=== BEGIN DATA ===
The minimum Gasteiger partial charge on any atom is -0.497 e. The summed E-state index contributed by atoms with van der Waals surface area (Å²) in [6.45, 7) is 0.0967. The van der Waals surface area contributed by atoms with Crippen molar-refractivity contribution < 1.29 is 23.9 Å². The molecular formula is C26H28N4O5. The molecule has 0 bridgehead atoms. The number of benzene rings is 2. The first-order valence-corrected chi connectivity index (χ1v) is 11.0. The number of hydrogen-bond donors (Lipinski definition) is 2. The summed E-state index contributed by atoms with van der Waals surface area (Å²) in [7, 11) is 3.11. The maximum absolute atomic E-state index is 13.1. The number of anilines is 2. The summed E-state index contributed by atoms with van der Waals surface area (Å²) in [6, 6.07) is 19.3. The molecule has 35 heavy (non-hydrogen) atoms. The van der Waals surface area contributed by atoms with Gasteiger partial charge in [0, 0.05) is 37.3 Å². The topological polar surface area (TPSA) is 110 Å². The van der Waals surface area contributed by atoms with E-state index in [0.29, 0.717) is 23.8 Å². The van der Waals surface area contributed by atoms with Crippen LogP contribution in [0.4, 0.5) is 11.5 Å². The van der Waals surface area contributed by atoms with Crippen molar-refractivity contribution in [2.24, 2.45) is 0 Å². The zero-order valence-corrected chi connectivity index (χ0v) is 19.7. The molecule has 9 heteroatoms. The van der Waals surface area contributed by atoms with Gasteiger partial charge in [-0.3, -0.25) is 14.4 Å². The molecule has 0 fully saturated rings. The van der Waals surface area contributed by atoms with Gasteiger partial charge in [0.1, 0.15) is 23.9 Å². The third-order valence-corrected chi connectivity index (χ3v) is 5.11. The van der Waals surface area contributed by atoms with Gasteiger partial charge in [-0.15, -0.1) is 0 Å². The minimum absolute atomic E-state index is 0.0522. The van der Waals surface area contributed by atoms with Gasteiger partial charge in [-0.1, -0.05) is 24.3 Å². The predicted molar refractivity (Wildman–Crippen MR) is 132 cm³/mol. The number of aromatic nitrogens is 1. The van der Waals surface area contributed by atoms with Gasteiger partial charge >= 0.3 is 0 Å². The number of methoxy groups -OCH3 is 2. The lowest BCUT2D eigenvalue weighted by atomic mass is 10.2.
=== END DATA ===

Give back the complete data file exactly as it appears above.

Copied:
The minimum Gasteiger partial charge on any atom is -0.497 e. The summed E-state index contributed by atoms with van der Waals surface area (Å²) in [6.45, 7) is 0.0967. The van der Waals surface area contributed by atoms with Crippen molar-refractivity contribution < 1.29 is 23.9 Å². The molecular formula is C26H28N4O5. The molecule has 0 bridgehead atoms. The number of benzene rings is 2. The first-order valence-corrected chi connectivity index (χ1v) is 11.0. The number of hydrogen-bond donors (Lipinski definition) is 2. The summed E-state index contributed by atoms with van der Waals surface area (Å²) in [7, 11) is 3.11. The maximum absolute atomic E-state index is 13.1. The number of anilines is 2. The summed E-state index contributed by atoms with van der Waals surface area (Å²) in [6, 6.07) is 19.3. The molecule has 35 heavy (non-hydrogen) atoms. The van der Waals surface area contributed by atoms with Gasteiger partial charge in [0, 0.05) is 37.3 Å². The topological polar surface area (TPSA) is 110 Å². The van der Waals surface area contributed by atoms with E-state index in [0.29, 0.717) is 23.8 Å². The van der Waals surface area contributed by atoms with Crippen LogP contribution in [0.4, 0.5) is 11.5 Å². The van der Waals surface area contributed by atoms with Crippen molar-refractivity contribution in [2.24, 2.45) is 0 Å². The zero-order valence-corrected chi connectivity index (χ0v) is 19.7. The molecule has 9 heteroatoms. The van der Waals surface area contributed by atoms with Gasteiger partial charge in [-0.3, -0.25) is 14.4 Å². The molecule has 0 fully saturated rings. The van der Waals surface area contributed by atoms with Gasteiger partial charge in [0.1, 0.15) is 23.9 Å². The third-order valence-corrected chi connectivity index (χ3v) is 5.11. The van der Waals surface area contributed by atoms with Gasteiger partial charge in [-0.15, -0.1) is 0 Å². The minimum absolute atomic E-state index is 0.0522. The van der Waals surface area contributed by atoms with Gasteiger partial charge in [-0.1, -0.05) is 24.3 Å². The predicted molar refractivity (Wildman–Crippen MR) is 132 cm³/mol. The number of aromatic nitrogens is 1. The van der Waals surface area contributed by atoms with Gasteiger partial charge >= 0.3 is 0 Å². The number of methoxy groups -OCH3 is 2. The lowest BCUT2D eigenvalue weighted by atomic mass is 10.2.